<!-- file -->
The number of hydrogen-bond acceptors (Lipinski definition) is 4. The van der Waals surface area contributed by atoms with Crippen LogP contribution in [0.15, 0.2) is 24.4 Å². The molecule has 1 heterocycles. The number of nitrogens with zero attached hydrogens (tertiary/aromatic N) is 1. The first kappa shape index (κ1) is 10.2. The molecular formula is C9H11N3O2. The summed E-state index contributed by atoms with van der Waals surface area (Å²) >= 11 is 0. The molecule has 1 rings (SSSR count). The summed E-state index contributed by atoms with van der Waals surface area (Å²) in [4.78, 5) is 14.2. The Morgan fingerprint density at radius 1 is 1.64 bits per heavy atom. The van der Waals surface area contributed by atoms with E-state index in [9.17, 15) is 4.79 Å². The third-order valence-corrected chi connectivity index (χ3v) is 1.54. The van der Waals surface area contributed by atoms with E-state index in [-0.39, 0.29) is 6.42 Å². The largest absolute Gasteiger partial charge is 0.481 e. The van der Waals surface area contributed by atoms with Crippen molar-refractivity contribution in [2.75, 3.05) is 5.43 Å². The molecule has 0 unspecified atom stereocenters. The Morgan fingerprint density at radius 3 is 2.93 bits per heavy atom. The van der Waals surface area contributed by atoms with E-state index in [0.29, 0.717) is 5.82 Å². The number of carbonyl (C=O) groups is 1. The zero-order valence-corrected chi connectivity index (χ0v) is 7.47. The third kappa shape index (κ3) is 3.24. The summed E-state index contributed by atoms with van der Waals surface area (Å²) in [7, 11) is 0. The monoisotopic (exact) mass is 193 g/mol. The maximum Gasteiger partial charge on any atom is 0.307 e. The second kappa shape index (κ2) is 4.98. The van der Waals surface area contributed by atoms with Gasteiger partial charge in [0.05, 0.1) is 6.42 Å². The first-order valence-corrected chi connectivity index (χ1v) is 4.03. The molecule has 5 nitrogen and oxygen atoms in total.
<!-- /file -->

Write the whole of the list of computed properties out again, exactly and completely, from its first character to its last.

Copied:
The number of hydrogen-bond acceptors (Lipinski definition) is 4. The van der Waals surface area contributed by atoms with Crippen LogP contribution in [0.15, 0.2) is 24.4 Å². The molecule has 1 heterocycles. The number of nitrogens with zero attached hydrogens (tertiary/aromatic N) is 1. The first kappa shape index (κ1) is 10.2. The molecular formula is C9H11N3O2. The summed E-state index contributed by atoms with van der Waals surface area (Å²) >= 11 is 0. The molecule has 1 rings (SSSR count). The summed E-state index contributed by atoms with van der Waals surface area (Å²) in [4.78, 5) is 14.2. The Morgan fingerprint density at radius 1 is 1.64 bits per heavy atom. The van der Waals surface area contributed by atoms with E-state index in [9.17, 15) is 4.79 Å². The third-order valence-corrected chi connectivity index (χ3v) is 1.54. The van der Waals surface area contributed by atoms with E-state index in [-0.39, 0.29) is 6.42 Å². The largest absolute Gasteiger partial charge is 0.481 e. The van der Waals surface area contributed by atoms with Crippen molar-refractivity contribution in [2.75, 3.05) is 5.43 Å². The molecule has 0 unspecified atom stereocenters. The Morgan fingerprint density at radius 3 is 2.93 bits per heavy atom. The van der Waals surface area contributed by atoms with E-state index in [0.29, 0.717) is 5.82 Å². The number of carbonyl (C=O) groups is 1. The zero-order valence-corrected chi connectivity index (χ0v) is 7.47. The third kappa shape index (κ3) is 3.24. The summed E-state index contributed by atoms with van der Waals surface area (Å²) in [7, 11) is 0. The monoisotopic (exact) mass is 193 g/mol. The maximum Gasteiger partial charge on any atom is 0.307 e. The second kappa shape index (κ2) is 4.98. The van der Waals surface area contributed by atoms with Gasteiger partial charge in [0.05, 0.1) is 6.42 Å². The first-order valence-corrected chi connectivity index (χ1v) is 4.03. The molecule has 5 nitrogen and oxygen atoms in total.